Two years have passed since the Fukushima Dai-ichi nuclear power plant disaster and international interest in its impact is beginning to wane. However, that impact continues to reverberate — and not only in global public debate about the future of nuclear energy. More than a hundred thousand people remain displaced by the accident, some having lost family, homes, possessions and even the desire to live.
Japan’s nuclear industry, regulators and government have a responsibility to explain clearly why science and technology could not minimize the risk and consequences of such an accident in a geologically vulnerable country such as Japan; why an unreasonably costly cleanup is being carried out in areas of low contamination, where negligible impact on public health is anticipated; and why no well-defined and operational waste-management system has been established.
The lessons learned may help not only to reduce the risk of future accidents, but also to facilitate recovery in areas around the world that have been contaminated by radioactive or other toxic substances.
Japan has a strong international reputation when it comes to managing natural disasters. However, the “perfect storm” of the largest earthquake and tsunami since industrialization, and the resulting meltdown of three reactor cores at the Fukushima Dai-ichi plant, went beyond any scenario previously envisaged.
Japan’s national government and local communities had no emergency plan for the situation that they faced in the contaminated areas, resulting in ad hoc responses marked by inefficiency and poor communication, particularly with regard to radiological risk.
Despite such problems, effective measures were implemented to evacuate those at risk and limit the potential hazard from consumption of contaminated foodstuffs. Local communities initiated immediate decontamination of sensitive areas outside evacuated zones (for example, kindergartens and schools), in parallel with efforts by the Japan Atomic Energy Agency (JAEA) to develop the technology for remediation within these zones.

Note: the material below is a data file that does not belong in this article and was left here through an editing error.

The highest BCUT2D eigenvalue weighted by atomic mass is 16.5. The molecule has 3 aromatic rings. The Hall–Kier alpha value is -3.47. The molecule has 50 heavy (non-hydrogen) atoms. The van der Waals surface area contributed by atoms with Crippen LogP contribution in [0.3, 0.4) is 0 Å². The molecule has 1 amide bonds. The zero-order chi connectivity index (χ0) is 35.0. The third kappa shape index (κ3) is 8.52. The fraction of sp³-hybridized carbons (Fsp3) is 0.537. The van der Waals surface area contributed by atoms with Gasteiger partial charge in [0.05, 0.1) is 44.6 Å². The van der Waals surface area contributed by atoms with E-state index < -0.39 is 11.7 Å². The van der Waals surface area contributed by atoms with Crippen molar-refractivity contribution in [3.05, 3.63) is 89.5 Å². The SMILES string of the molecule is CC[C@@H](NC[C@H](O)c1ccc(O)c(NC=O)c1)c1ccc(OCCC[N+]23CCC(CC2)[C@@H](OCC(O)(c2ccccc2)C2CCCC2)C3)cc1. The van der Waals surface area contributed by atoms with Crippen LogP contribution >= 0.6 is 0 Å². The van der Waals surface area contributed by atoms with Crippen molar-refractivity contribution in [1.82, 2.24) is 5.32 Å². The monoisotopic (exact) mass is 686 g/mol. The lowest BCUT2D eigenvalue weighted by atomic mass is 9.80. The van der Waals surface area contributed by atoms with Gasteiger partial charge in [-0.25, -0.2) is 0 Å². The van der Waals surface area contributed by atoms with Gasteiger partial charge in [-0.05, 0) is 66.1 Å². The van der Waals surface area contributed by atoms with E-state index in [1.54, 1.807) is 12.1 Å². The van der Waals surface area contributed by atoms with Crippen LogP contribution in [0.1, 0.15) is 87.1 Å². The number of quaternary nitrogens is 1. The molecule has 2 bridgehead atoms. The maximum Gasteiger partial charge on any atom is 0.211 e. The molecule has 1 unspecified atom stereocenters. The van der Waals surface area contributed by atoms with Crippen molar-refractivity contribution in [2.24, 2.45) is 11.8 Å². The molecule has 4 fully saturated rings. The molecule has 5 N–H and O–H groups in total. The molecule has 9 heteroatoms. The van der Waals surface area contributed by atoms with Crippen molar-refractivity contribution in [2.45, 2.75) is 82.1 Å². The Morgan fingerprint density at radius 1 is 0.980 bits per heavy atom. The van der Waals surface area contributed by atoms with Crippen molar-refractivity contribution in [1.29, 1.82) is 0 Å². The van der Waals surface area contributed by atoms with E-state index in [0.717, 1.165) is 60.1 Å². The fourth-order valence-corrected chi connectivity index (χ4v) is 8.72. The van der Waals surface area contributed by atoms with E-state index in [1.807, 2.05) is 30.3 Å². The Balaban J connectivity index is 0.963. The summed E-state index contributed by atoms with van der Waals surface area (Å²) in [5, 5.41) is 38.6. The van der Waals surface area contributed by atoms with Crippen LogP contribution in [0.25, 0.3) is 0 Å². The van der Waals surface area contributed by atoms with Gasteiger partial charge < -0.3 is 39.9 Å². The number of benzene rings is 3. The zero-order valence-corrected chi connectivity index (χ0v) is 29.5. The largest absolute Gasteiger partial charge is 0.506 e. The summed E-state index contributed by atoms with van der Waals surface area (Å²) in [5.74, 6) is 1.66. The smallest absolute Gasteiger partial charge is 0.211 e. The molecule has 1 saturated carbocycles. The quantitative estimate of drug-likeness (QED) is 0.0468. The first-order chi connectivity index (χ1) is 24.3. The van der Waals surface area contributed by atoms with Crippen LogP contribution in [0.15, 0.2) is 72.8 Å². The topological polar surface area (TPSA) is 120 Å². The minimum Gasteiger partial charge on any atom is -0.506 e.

The resulting demonstration projects established a base of knowledge to support more effective planning and implementation of stepwise regional remediation in terms of site characterization, cleanup technology and temporary waste management.
Adequate planning is particularly important because remediation on so large a scale — and in a densely populated area with such complex topography and land use — has never been attempted before. With a view to building local understanding and providing information to the international community, the output of this work is being summarized in a user-friendly, Web-based communication platform that is now being developed.
Decontamination work leads to a huge amount of waste, which needs to be managed — collected, transported, sorted, stored, reduced in volume, prepared for disposal and, eventually, placed in permanent disposal facilities — at the local, regional and national levels. However, due to pressure to allow the rapid return of displaced residents, the JAEA demonstration projects proceeded only as far as establishing temporary storage facilities, intended as stopgaps until centralized waste conditioning, interim storage and disposal facilities were available.
The waste volumes are so large — estimated to be 30 million cubic meters (enough to fill the 55,000-seat Tokyo Dome more than 20 times) — and the material so complex that the final steps of management need to be carefully optimized, even if the main contaminant is relatively short-lived radioactive cesium.